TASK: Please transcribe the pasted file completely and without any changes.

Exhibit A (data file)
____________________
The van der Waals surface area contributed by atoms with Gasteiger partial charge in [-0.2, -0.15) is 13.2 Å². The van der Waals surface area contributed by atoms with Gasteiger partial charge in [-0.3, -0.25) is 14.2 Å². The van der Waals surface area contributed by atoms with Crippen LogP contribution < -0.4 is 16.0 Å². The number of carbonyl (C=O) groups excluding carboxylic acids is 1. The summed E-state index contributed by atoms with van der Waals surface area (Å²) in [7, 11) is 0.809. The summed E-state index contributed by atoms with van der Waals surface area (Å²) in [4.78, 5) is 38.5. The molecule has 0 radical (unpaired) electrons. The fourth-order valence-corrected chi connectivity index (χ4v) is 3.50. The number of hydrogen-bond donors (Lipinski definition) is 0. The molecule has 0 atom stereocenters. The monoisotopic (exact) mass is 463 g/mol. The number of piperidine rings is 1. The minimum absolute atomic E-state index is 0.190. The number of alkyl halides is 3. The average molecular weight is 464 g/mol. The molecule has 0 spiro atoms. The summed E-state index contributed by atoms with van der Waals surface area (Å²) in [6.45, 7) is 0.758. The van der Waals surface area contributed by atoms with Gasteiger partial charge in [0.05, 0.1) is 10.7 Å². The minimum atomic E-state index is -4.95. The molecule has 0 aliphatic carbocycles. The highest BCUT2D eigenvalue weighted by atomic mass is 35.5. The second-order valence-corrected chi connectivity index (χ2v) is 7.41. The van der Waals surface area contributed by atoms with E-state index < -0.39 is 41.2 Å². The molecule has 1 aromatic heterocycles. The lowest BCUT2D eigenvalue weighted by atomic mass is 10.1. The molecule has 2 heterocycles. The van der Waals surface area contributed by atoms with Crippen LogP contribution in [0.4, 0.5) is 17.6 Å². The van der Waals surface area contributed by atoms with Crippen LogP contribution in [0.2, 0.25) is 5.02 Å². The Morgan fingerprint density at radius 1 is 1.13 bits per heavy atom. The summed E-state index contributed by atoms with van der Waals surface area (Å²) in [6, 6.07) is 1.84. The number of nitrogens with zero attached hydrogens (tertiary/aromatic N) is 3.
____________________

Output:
The van der Waals surface area contributed by atoms with Gasteiger partial charge in [-0.2, -0.15) is 13.2 Å². The van der Waals surface area contributed by atoms with Gasteiger partial charge in [-0.3, -0.25) is 14.2 Å². The van der Waals surface area contributed by atoms with Crippen LogP contribution < -0.4 is 16.0 Å². The number of carbonyl (C=O) groups excluding carboxylic acids is 1. The summed E-state index contributed by atoms with van der Waals surface area (Å²) in [7, 11) is 0.809. The summed E-state index contributed by atoms with van der Waals surface area (Å²) in [4.78, 5) is 38.5. The molecule has 0 radical (unpaired) electrons. The fourth-order valence-corrected chi connectivity index (χ4v) is 3.50. The number of hydrogen-bond donors (Lipinski definition) is 0. The molecule has 0 atom stereocenters. The monoisotopic (exact) mass is 463 g/mol. The number of piperidine rings is 1. The minimum absolute atomic E-state index is 0.190. The number of alkyl halides is 3. The average molecular weight is 464 g/mol. The molecule has 0 spiro atoms. The summed E-state index contributed by atoms with van der Waals surface area (Å²) in [6.45, 7) is 0.758. The van der Waals surface area contributed by atoms with Gasteiger partial charge in [0.05, 0.1) is 10.7 Å². The minimum atomic E-state index is -4.95. The molecule has 0 aliphatic carbocycles. The highest BCUT2D eigenvalue weighted by atomic mass is 35.5. The second-order valence-corrected chi connectivity index (χ2v) is 7.41. The van der Waals surface area contributed by atoms with E-state index < -0.39 is 41.2 Å². The molecule has 1 aromatic heterocycles. The lowest BCUT2D eigenvalue weighted by atomic mass is 10.1. The molecule has 2 heterocycles. The van der Waals surface area contributed by atoms with Crippen LogP contribution in [0.4, 0.5) is 17.6 Å². The van der Waals surface area contributed by atoms with Crippen LogP contribution in [0.2, 0.25) is 5.02 Å². The Morgan fingerprint density at radius 1 is 1.13 bits per heavy atom. The summed E-state index contributed by atoms with van der Waals surface area (Å²) in [6, 6.07) is 1.84. The number of nitrogens with zero attached hydrogens (tertiary/aromatic N) is 3.